Home The Maturing of Sustainability Into a Cost of Doing Business
April 23, 2024

The Maturing of Sustainability Into a Cost of Doing Business

The benefit of following the housewares business as long as I have (34 years and counting) is the perspective I have when it comes to tracking a meaningful trend from its birth to maturity.

I recall the buzz in the mid-1990s about how the industry was ripe to take advantage of the recycling movement and other eco-friendly causes. I don’t recall hearing the term “sustainability” back then, but more on that later.

Products started cropping up across housewares, promising to contribute to the general consuming public’s growing interest in doing its part to save the planet. I recall one such product, a plastic kettle designed for disassembly to enable owners to properly sort its parts for proper recycling. Despite its authentic cradle-to-cradle environmental benefit, the success of the kettle was disadvantaged by a complex message that was virtually impossible to convey efficiently to a mass market that had yet to gain widespread internet access at the time.

There are many more examples of environmentally responsible products arising decades ago, such as trash bags formulated to biodegrade in landfills and pour-through water-filtering pitchers designed to keep non-biodegradable plastic bottles out of landfills (and oceans).

However, for many in this business who believe the “green” movement in housewares only came to life in the last decade or so under the “sustainability” name, what we’ve been experiencing in recent years is more likely the adolescence of the trend. Fueled by advanced societal concern, technology, process, media and regulation, the sustainability trend has been released into mainstream consciousness to the point where it comes across as a young and vital movement by newer consumer generations who weren’t even a twinkle in the eyes of marketers 30 years ago.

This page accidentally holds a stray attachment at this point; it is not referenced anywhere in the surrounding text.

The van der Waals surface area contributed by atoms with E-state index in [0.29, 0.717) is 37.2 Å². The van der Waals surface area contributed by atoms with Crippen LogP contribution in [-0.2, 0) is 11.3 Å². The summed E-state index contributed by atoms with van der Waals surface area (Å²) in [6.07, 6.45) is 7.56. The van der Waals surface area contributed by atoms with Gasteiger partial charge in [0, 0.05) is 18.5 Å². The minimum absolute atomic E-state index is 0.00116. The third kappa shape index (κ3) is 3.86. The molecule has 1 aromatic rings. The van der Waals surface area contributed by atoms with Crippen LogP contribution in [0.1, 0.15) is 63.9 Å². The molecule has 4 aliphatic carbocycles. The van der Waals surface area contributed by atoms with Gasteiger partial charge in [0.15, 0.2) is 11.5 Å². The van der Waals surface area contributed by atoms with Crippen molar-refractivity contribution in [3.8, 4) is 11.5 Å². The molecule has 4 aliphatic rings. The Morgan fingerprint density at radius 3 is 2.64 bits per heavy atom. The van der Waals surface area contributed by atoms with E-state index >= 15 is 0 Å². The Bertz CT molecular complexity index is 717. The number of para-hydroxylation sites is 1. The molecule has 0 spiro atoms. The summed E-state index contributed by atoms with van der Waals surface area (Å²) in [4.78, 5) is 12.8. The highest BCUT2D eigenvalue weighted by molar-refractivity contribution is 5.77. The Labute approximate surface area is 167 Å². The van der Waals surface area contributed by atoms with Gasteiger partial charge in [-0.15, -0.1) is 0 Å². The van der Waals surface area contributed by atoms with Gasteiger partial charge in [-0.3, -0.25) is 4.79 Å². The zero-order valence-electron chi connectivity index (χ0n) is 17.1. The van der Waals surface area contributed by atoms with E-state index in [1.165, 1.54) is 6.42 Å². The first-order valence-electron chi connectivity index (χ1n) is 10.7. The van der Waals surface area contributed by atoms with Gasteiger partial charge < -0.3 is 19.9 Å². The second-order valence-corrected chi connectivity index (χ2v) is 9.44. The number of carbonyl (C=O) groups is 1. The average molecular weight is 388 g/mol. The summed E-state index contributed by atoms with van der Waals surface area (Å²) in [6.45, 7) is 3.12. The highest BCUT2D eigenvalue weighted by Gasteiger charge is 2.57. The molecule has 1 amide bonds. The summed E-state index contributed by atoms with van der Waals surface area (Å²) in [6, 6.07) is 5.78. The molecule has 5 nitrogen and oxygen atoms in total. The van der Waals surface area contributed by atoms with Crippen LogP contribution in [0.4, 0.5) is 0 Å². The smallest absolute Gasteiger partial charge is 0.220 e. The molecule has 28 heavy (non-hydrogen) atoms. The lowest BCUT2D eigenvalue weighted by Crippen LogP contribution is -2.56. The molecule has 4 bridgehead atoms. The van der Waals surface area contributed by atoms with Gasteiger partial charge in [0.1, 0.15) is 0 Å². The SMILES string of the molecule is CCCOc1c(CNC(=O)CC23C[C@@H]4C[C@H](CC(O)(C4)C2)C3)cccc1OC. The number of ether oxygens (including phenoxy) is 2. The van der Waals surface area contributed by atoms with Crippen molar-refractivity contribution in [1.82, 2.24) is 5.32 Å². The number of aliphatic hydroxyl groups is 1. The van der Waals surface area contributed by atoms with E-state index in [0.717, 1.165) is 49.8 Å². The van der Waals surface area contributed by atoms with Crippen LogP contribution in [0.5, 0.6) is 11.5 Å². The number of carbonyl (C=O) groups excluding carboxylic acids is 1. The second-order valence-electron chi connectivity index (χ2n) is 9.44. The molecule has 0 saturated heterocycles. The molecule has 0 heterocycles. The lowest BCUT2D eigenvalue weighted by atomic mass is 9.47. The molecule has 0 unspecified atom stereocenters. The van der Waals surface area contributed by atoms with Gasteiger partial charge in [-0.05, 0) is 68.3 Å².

I recently read the use of “Sustainability 2.0” to suggest we’re onto a second, more advanced stage of eco-responsibility since the pandemic re-raised the profile and the stakes of environmental wellness. It’s more like “Sustainability 10.0.”

Regardless of its stage, it does appear businesses of all sorts have arrived at a new inflection point for the sustainability trend, well past the point of trying to secure a marketing distinction aimed at early adopters who can barely move the household penetration needle.

Survey after survey reports more consumers across all generations say they are more likely to purchase something that aligns with an environmental benefit as long as they can trace the authenticity of said benefit. Will they pay considerably more for such a benefit relative to the typical price point for a comparable product? Probably not, even though many consumers would like to believe they would pay extra when answering a survey. Even so, the sustainability value of products and companies that bring them to market today is much more than a tiebreaker in the mainstream consumer purchase consideration hierarchy.

It is telling during this week of Earth Day 2024 to see so many housewares suppliers and retailers championing sustainability initiatives across all facets of their business operations, not just products. That’s another sign of a trend growing up, like many trends before it, another year closer to maturity as a marketing essential — a requisite cost of doing business — instead of a marketing option.

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